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Peer-Review Record

46,XX Testicular Disorder of Sex Development (DSD): A Case Report and Systematic Review

Reviewer 1: Anonymous
Reviewer 2: Anonymous
Medicina 2019, 55(7), 371; https://doi.org/10.3390/medicina55070371
Received: 15 May 2019 / Revised: 28 June 2019 / Accepted: 8 July 2019 / Published: 12 July 2019

Round 1

Reviewer 1 Report

1. This review is valuable to the guidance of 46,XX, male patients. However, the difference between the 46, XX, SRY positive and SRY negative part in hormone profile and related clinical data should be amplified by to further expound the difference of consultation strategy.

 

2. What is the role of SRY present in typical 46,XX, male patients patients?

 

3. The presence of SRY was detected by both PCR and FISH, however many cases did’t show the location of SRY translacation. The location of SRY if will affect the clinical presentation. Which experiment is considered gold standard for 46, XX, SRY positive patient? Please give some discussion on this issue.

 

4. Several errors presented in the reference section, please correct.


Author Response

RESPONSE TO REVIEWER 1 COMMENTS

 

Thank you for your comments and suggestions.

 

 

POINT 1: This review is valuable to the guidance of 46,XX, male patients. However, the difference between the 46, XX, SRY positive and SRY negative part in hormone profile and related clinical data should be amplified by to further expound the difference of consultation strategy.

 

RESPONSE 1: The patients were stratified by SRY into two groups: SRY-positive and SRY-negative. A statistical analysis were performed in order to find clinical or hormonal significant differences between the two groups.

Hair distribution, gynecomastia, testes volume, penis size, pubic hair, erectile dysfunction, libido, FSH, LH, PRL and E2 were compared: no statistically significant differences (p > 0.05) were found between the SRY-positive and SRY-negative patients for comparable parameters. In other words, the presence / absence of SRY does not seem to affect the characteristics of the patients.

In SRY-negative patients, no further instrumental or blood tests are necessary, however, we suggest to search for mutations of other genes involved in the sex determination cascade such as SOX9, SOX3, DAX1, WT1, FGF9 and SF1.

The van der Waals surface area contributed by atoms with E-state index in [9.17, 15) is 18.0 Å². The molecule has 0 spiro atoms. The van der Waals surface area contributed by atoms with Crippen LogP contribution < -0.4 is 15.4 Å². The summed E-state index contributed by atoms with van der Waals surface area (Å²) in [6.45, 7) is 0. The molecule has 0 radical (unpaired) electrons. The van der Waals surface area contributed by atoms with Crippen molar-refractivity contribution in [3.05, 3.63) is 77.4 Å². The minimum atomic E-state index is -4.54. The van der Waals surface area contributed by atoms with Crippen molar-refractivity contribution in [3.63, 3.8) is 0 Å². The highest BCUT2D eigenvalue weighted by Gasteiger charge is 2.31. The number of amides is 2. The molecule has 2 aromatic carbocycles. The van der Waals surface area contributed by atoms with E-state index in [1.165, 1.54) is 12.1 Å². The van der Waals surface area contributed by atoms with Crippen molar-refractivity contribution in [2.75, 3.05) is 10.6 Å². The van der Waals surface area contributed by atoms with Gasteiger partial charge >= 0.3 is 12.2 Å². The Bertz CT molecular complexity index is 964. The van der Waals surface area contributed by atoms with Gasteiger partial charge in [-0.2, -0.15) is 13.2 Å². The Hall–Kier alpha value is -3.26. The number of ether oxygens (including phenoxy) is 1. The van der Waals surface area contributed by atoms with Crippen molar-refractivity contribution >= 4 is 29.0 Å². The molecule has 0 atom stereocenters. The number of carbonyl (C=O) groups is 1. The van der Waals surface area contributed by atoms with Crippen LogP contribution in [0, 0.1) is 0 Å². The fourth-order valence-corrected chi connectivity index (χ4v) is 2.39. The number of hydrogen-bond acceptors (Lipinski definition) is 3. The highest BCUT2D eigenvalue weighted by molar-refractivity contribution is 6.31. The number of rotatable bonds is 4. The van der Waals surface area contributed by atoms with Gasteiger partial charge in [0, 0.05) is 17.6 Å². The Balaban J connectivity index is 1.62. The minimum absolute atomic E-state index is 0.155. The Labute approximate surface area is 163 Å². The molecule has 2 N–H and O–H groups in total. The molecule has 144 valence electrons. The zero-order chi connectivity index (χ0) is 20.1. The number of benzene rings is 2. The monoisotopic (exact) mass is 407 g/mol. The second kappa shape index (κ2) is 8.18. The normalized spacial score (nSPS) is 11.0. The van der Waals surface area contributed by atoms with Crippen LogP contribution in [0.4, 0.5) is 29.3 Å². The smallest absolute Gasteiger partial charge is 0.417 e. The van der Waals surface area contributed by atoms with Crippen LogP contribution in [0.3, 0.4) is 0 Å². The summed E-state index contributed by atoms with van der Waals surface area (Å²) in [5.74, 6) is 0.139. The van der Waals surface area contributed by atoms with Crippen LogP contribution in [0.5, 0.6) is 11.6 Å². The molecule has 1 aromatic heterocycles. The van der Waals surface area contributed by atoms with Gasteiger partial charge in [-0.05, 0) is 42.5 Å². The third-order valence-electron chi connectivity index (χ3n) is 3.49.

POINT 2: What is the role of SRY present in typical 46,XX, male patients patients?

 

RESPONSE 2: The SRY gene has been identified as the main gene regulating the testes determination cascade. The most important role of SRY is to regulate the SOX9 expression in Sertoli cell precursors. This pathway, in turn, activates testis-specific genes leading to testis determination.

(She, Z. Y., Yang, W. X. Sry and SoxE genes: How they participate in mammalian sex determination and gonadal development? Seminars in Cell & Developmental Biology. 2017 Mar, 63, 13–22.)

 

In the absence of SRY (SRY-negative patients), the male phenotype develops probably from the gain of function in a gene downstream to SRY pathway.

 

(Singh Rajender, Vutukuri Rajani, Nalini J.Gupta, Baidyanath Chakravarty, Lalji Singh and Kumarasamy Thangaraj. SRY-negative 46,XX male with normal genitals, complete masculinization and infertility. MHR: Basic science of reproductive medicine, Volume 12, Issue 5, May 2006, Pages 341–346)

 

SOX9, SOX3, DAX1, WT1, FGF9 and SF1 are also involved in the sex determination cascade

 

(Mizuno K, Kojima Y, Kamisawa H, Moritoki Y, Nishio H, Kohri K, Hayashi Y: Gene expression profile during testicular development in patients with SRY-negative 46,XX testicular disorder of sex development. Urology 2013, 82(6):1453. e1-e7.).

 

 

POINT 3: The presence of SRY was detected by both PCR and FISH, however many cases did’t show the location of SRY translacation. The location of SRY if will affect the clinical presentation. Which experiment is considered gold standard for 46, XX, SRY positive patient? Please give some discussion on this issue.

 

RESPONSE 3: There is not literature regarding the comparison between FISH and PCR for the SRY detection and location. Taking into account of similar studies performed in different contexts (e.g. detection of BCR-ABL fusion gene, detection of translocation RCC), we think that FISH and RT-PCR should be used togheter in order to improve the sensitivity of SRY detection and location.

 

(Cox MC1, Maffei L, Buffolino S, Del Poeta G, Venditti A, Cantonetti M, Aronica G, Aquilina P, Masi M, Amadori S.  A Comparative Analysis of FISH, RT-PCR, and Cytogenetics for the Diagnosis of bcr-abl Positive Leukemias. Am J Clin Pathol. 1998 Jan;109(1):24-31.

 

Lee HJ1,2, Shin DH1,2, Noh GY1, Kim YK1, Kim A1, Shin N1, Lee JH1, Choi KU1, Kim JY1, Lee CH1, Sol MY1, Rha SH3, Park SW4. Combination of immunohistochemistry, FISH and RT-PCR shows high incidence of Xp11 translocation RCC: comparison of three different diagnostic methods. Oncotarget. 2017 May 9;8(19):30756-30765.)

 

 

POINT 4: Several errors presented in the reference section, please correct.

 

RESPONSE 4: The reference section has been revised

 


Author Response File: Author Response.docx

Reviewer 2 Report

The authors describe a case and a literature review of 46,XX males. This is an interesting and rare disorder.  The literature review gives interesting information. However, the authors can present the data, and analyze the data, in a more informative way.

 

It would be very interesting to know if there are group differences based on the genetic findings – i.e. comparing those positive for SRY with those that do not have an SRY